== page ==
And, of course, there were issues with folks forgetting to turn off their accursed animation overrides (I have a deep and abiding hatred for those mobile resource hogs in any case), and getting locked in some contorted semi-kiss while the animations duked it out over priority for each joint. You can see the bright yellow signs reminding folks to disable their AOs. Sometimes, they even worked.

Then there were my own technical issues. Many times I couldn't even risk moving my camera outside of the preset positions, for fear that I'd inadvertently pan it across the dense group of avatars on the dance floor behind me, and get lagged to a standstill for the next minute while my machine choked on the rendering data. And every time I answered an IM or attempted to participate in chat, I'd invariably miss a picture while typing. I'm sure all of my relay group members thought I was a little creepy, or at least massively antisocial, as I sat there under the ground for seven hours straight, watching them in stony silence as they cycled through their gyrating come-hither dances and kissed their customers. Sorry, guys. I'm not some kind of socially maladroit voyeur, honest! I just couldn't afford the time to chat!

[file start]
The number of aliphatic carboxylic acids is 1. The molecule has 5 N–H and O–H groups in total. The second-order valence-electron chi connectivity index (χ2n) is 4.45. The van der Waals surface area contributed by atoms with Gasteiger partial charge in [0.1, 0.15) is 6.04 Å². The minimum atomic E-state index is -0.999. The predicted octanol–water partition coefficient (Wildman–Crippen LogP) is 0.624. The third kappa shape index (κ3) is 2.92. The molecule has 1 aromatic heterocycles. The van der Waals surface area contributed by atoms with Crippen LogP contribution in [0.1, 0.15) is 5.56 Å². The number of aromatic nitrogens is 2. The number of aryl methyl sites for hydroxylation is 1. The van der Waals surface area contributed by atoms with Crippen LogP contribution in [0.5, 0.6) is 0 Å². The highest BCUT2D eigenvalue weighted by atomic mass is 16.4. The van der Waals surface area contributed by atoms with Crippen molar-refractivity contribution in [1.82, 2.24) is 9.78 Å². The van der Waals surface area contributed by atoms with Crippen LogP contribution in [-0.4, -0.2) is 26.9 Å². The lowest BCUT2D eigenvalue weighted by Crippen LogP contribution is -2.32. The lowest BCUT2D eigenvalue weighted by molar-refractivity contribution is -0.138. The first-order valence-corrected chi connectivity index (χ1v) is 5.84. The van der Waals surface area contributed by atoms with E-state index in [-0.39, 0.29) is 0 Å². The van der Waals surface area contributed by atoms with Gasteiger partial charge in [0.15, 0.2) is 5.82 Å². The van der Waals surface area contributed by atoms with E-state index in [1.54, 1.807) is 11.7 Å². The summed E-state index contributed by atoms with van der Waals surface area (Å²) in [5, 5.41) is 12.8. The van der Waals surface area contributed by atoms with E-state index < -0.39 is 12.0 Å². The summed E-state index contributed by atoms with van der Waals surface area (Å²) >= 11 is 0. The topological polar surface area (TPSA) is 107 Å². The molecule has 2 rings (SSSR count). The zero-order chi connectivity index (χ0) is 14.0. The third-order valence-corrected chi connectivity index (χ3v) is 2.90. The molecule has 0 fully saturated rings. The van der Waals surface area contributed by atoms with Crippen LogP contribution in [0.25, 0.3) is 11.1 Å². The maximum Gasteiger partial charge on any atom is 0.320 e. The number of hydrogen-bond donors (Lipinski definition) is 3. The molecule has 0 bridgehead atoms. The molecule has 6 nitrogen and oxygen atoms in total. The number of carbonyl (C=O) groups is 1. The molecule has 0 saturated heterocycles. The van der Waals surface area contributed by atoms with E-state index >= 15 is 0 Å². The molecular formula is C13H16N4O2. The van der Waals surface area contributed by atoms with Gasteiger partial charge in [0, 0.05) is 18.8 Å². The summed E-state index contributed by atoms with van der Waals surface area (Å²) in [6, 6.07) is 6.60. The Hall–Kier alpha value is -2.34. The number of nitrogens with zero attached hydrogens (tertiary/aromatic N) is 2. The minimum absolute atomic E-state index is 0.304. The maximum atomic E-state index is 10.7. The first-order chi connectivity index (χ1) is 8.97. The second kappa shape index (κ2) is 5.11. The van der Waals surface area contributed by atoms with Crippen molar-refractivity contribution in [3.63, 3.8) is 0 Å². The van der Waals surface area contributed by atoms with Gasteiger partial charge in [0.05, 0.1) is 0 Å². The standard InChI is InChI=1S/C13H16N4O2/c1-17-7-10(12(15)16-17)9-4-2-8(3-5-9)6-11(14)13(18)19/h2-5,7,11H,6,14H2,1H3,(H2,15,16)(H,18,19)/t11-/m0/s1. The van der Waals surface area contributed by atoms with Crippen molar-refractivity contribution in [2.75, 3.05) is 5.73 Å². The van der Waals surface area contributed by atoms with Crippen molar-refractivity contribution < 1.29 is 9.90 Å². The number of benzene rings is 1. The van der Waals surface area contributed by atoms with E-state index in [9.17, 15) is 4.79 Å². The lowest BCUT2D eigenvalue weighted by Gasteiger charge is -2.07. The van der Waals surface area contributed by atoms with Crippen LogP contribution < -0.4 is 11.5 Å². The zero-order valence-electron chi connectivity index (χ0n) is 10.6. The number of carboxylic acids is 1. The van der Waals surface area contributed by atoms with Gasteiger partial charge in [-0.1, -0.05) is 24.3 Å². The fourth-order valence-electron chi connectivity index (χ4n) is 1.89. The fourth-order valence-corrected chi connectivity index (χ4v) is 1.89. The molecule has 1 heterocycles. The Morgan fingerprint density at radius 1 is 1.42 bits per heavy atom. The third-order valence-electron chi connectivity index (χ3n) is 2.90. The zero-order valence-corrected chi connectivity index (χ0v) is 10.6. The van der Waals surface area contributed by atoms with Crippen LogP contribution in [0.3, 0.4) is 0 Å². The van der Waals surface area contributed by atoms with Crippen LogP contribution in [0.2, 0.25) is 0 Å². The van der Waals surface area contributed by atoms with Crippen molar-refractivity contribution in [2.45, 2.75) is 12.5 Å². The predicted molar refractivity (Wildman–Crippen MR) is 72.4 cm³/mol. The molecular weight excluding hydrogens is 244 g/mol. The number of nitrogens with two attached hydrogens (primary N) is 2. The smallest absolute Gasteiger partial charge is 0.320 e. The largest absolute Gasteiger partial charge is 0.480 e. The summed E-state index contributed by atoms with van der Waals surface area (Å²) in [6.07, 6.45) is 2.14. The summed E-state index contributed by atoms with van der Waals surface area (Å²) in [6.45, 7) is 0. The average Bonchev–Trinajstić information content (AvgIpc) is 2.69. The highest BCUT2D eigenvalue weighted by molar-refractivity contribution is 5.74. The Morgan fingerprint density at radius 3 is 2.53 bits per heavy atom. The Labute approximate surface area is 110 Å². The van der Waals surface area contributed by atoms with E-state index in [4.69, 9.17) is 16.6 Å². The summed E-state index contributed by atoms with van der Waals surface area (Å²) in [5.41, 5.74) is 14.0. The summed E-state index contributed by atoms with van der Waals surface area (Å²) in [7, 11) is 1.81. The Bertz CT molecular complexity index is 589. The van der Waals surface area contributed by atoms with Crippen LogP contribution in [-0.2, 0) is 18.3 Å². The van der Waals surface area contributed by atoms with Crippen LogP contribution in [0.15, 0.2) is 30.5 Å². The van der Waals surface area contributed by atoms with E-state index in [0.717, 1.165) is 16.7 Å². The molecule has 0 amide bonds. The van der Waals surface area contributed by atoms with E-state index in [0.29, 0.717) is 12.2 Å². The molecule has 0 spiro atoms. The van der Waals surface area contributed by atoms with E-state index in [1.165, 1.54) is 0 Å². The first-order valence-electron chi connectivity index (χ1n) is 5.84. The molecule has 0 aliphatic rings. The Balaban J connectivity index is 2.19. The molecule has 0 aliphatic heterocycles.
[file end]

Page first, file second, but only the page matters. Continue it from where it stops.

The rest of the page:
I'd say that maybe 10% to 15% of the kisses delivered were undocumented, for one reason or another. And probably a half of the remainder had to be photographed more than once, for a variety of reasons. Given the conditions, I'd say that's pretty good. Still, I'm glad they didn't advertise the "...and get your picture taken while you're kissing!" part of the package. There would have been a lot of disappointed customers.